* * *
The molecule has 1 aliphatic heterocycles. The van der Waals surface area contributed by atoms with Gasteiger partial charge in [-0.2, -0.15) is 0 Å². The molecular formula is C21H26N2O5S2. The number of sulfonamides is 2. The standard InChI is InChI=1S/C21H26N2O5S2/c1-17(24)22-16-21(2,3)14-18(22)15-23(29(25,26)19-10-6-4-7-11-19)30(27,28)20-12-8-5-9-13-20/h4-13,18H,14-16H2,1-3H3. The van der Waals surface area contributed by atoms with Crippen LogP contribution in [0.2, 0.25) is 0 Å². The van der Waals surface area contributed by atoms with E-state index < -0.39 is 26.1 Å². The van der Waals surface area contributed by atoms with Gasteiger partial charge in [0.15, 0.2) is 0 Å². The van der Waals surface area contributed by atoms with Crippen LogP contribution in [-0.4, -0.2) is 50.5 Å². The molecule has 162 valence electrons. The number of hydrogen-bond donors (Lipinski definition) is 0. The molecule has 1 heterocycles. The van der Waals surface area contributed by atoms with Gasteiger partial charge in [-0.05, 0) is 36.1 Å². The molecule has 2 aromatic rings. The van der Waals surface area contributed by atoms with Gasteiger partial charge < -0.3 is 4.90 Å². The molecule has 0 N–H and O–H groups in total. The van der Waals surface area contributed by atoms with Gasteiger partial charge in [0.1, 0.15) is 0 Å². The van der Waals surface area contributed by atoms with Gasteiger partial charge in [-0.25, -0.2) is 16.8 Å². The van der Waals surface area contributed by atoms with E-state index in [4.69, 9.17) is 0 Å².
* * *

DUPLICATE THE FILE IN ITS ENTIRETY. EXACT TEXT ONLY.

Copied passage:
The molecule has 1 aliphatic heterocycles. The van der Waals surface area contributed by atoms with Gasteiger partial charge in [-0.2, -0.15) is 0 Å². The molecular formula is C21H26N2O5S2. The number of sulfonamides is 2. The standard InChI is InChI=1S/C21H26N2O5S2/c1-17(24)22-16-21(2,3)14-18(22)15-23(29(25,26)19-10-6-4-7-11-19)30(27,28)20-12-8-5-9-13-20/h4-13,18H,14-16H2,1-3H3. The van der Waals surface area contributed by atoms with Crippen LogP contribution in [0.2, 0.25) is 0 Å². The van der Waals surface area contributed by atoms with E-state index < -0.39 is 26.1 Å². The van der Waals surface area contributed by atoms with Gasteiger partial charge in [0.15, 0.2) is 0 Å². The van der Waals surface area contributed by atoms with Crippen LogP contribution in [-0.4, -0.2) is 50.5 Å². The molecule has 162 valence electrons. The number of hydrogen-bond donors (Lipinski definition) is 0. The molecule has 1 heterocycles. The van der Waals surface area contributed by atoms with Gasteiger partial charge in [-0.05, 0) is 36.1 Å². The molecule has 2 aromatic rings. The van der Waals surface area contributed by atoms with Gasteiger partial charge < -0.3 is 4.90 Å². The molecule has 0 N–H and O–H groups in total. The van der Waals surface area contributed by atoms with Gasteiger partial charge in [0.1, 0.15) is 0 Å². The van der Waals surface area contributed by atoms with Gasteiger partial charge in [-0.25, -0.2) is 16.8 Å². The van der Waals surface area contributed by atoms with E-state index in [4.69, 9.17) is 0 Å².